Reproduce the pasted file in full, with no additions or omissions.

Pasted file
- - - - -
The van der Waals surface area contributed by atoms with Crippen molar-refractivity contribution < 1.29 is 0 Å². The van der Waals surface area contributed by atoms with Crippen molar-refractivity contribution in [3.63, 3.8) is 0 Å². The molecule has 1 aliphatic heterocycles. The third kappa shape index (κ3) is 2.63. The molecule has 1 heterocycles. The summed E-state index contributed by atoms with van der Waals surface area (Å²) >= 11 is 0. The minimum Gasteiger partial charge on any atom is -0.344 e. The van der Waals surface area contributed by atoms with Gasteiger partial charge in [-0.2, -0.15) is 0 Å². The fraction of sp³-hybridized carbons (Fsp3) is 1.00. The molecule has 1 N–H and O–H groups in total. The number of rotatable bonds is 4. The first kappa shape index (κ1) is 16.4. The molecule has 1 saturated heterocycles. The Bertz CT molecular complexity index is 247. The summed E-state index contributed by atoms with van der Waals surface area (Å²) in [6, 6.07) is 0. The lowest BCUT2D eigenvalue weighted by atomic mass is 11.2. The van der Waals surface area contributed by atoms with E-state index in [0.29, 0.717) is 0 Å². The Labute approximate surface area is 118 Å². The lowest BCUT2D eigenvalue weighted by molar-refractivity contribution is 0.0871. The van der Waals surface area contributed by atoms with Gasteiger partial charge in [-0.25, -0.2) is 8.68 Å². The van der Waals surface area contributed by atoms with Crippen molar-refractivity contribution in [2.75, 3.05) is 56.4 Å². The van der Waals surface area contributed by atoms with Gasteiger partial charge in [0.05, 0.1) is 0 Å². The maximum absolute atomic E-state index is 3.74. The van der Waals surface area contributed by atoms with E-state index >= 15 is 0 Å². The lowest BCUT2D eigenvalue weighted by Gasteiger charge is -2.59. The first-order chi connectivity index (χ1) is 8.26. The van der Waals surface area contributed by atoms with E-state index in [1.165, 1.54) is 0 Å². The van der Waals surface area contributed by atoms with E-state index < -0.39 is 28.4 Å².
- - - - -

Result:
The van der Waals surface area contributed by atoms with Crippen molar-refractivity contribution < 1.29 is 0 Å². The van der Waals surface area contributed by atoms with Crippen molar-refractivity contribution in [3.63, 3.8) is 0 Å². The molecule has 1 aliphatic heterocycles. The third kappa shape index (κ3) is 2.63. The molecule has 1 heterocycles. The summed E-state index contributed by atoms with van der Waals surface area (Å²) >= 11 is 0. The minimum Gasteiger partial charge on any atom is -0.344 e. The van der Waals surface area contributed by atoms with Gasteiger partial charge in [-0.2, -0.15) is 0 Å². The fraction of sp³-hybridized carbons (Fsp3) is 1.00. The molecule has 1 N–H and O–H groups in total. The number of rotatable bonds is 4. The first kappa shape index (κ1) is 16.4. The molecule has 1 saturated heterocycles. The Bertz CT molecular complexity index is 247. The summed E-state index contributed by atoms with van der Waals surface area (Å²) in [6, 6.07) is 0. The lowest BCUT2D eigenvalue weighted by atomic mass is 11.2. The van der Waals surface area contributed by atoms with E-state index in [0.29, 0.717) is 0 Å². The Labute approximate surface area is 118 Å². The lowest BCUT2D eigenvalue weighted by molar-refractivity contribution is 0.0871. The van der Waals surface area contributed by atoms with Gasteiger partial charge in [-0.25, -0.2) is 8.68 Å². The van der Waals surface area contributed by atoms with Crippen molar-refractivity contribution in [2.75, 3.05) is 56.4 Å². The van der Waals surface area contributed by atoms with Gasteiger partial charge in [0.05, 0.1) is 0 Å². The maximum absolute atomic E-state index is 3.74. The van der Waals surface area contributed by atoms with E-state index >= 15 is 0 Å². The lowest BCUT2D eigenvalue weighted by Gasteiger charge is -2.59. The first-order chi connectivity index (χ1) is 8.26. The van der Waals surface area contributed by atoms with E-state index in [1.165, 1.54) is 0 Å². The van der Waals surface area contributed by atoms with E-state index < -0.39 is 28.4 Å².